When Peggy left the agency last season, we wondered if it was the end of her arc on the show. To our relief, we caught back up with her in last season’s season finale, “The Phantom”. Her character is vital to the show due to the reach of her talent, and influence of her character. She has played a leading role in the evolution of SCDP, and was thriving at CGC. Don, in last year’s “The Other Woman’, said that he was going to spend the rest of his life trying to get her back upon her resignation ((It could be suggested, especially in light of this week’s episode, that Peggy, herself, is a ghost that haunts Don, with her level of talent.)). Last evening, Don’s wish became a reality. When Peggy walked into Ted’s office as the episode waned, after touching up her makeup ((Another crucial reveal in this episode is that Peggy has a thing for Ted!)), she is confronted and then spooked by a tidal wave the size of Don Draper. In what could be the defining moment of her lifetime, Peggy is suddenly made the most important copywriter on Madison Ave. upon the revelation that SCDP and CGC have merged.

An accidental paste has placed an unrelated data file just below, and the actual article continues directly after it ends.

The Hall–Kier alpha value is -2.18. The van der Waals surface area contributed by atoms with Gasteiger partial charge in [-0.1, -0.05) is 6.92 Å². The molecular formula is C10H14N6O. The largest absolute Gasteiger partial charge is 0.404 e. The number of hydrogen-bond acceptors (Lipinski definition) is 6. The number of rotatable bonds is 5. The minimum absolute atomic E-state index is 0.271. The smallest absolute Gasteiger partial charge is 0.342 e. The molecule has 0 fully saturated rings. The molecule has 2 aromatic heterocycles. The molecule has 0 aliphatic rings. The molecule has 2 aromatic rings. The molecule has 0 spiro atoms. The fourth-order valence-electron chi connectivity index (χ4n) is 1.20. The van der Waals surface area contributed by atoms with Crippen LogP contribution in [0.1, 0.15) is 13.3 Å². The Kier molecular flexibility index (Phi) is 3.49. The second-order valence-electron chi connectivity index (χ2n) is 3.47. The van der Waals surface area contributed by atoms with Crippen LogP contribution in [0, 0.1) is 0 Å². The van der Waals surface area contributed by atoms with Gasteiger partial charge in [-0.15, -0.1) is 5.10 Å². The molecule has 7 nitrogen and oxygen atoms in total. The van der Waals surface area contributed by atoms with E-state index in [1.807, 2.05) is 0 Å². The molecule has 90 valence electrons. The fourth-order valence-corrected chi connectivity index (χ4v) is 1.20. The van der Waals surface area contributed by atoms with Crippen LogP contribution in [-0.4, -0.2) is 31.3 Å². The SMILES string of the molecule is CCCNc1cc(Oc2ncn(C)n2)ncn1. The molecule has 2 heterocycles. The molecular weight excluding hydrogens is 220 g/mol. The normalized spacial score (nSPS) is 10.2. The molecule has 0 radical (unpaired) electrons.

“Just once I’d like to hear you use the word “we” because “we’re” all here rooting for you from the sidelines, hoping you’ll decide whatever you think is right, for OUR lives.” -Joan Holloway, to Don Draper